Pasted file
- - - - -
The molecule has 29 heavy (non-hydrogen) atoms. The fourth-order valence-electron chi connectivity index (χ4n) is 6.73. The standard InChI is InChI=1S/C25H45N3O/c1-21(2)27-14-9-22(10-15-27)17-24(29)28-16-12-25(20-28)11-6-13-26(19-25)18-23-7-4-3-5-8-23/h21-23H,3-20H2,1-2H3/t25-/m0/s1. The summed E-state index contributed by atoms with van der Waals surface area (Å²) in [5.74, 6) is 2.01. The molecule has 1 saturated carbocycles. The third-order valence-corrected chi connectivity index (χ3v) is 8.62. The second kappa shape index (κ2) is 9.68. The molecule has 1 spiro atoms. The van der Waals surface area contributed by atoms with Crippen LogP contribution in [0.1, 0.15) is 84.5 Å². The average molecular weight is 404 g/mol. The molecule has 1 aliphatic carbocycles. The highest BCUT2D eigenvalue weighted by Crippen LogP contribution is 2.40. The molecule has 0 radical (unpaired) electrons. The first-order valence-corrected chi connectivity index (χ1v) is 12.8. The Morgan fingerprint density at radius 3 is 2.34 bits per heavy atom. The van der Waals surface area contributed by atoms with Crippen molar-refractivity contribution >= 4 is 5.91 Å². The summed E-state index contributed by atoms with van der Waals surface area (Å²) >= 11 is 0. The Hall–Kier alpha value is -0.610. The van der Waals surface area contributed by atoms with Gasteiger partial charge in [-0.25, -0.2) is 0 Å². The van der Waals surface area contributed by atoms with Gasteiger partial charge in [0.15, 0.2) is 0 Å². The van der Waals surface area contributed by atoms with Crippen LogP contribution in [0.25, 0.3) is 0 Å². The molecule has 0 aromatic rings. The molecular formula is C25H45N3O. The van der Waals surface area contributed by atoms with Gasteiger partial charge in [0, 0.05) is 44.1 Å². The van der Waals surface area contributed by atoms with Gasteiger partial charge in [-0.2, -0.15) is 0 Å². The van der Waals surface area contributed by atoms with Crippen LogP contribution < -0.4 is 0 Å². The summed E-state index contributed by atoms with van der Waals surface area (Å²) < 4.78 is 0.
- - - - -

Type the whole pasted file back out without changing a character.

The molecule has 29 heavy (non-hydrogen) atoms. The fourth-order valence-electron chi connectivity index (χ4n) is 6.73. The standard InChI is InChI=1S/C25H45N3O/c1-21(2)27-14-9-22(10-15-27)17-24(29)28-16-12-25(20-28)11-6-13-26(19-25)18-23-7-4-3-5-8-23/h21-23H,3-20H2,1-2H3/t25-/m0/s1. The summed E-state index contributed by atoms with van der Waals surface area (Å²) in [5.74, 6) is 2.01. The molecule has 1 saturated carbocycles. The third-order valence-corrected chi connectivity index (χ3v) is 8.62. The second kappa shape index (κ2) is 9.68. The molecule has 1 spiro atoms. The van der Waals surface area contributed by atoms with Crippen LogP contribution in [0.1, 0.15) is 84.5 Å². The average molecular weight is 404 g/mol. The molecule has 1 aliphatic carbocycles. The highest BCUT2D eigenvalue weighted by Crippen LogP contribution is 2.40. The molecule has 0 radical (unpaired) electrons. The first-order valence-corrected chi connectivity index (χ1v) is 12.8. The Morgan fingerprint density at radius 3 is 2.34 bits per heavy atom. The van der Waals surface area contributed by atoms with Crippen molar-refractivity contribution >= 4 is 5.91 Å². The summed E-state index contributed by atoms with van der Waals surface area (Å²) >= 11 is 0. The Hall–Kier alpha value is -0.610. The van der Waals surface area contributed by atoms with Gasteiger partial charge in [-0.25, -0.2) is 0 Å². The van der Waals surface area contributed by atoms with Gasteiger partial charge in [0.15, 0.2) is 0 Å². The van der Waals surface area contributed by atoms with Crippen LogP contribution in [0.25, 0.3) is 0 Å². The molecule has 0 aromatic rings. The molecular formula is C25H45N3O. The van der Waals surface area contributed by atoms with Gasteiger partial charge in [0, 0.05) is 44.1 Å². The van der Waals surface area contributed by atoms with Gasteiger partial charge in [-0.2, -0.15) is 0 Å². The van der Waals surface area contributed by atoms with Crippen LogP contribution < -0.4 is 0 Å². The summed E-state index contributed by atoms with van der Waals surface area (Å²) < 4.78 is 0.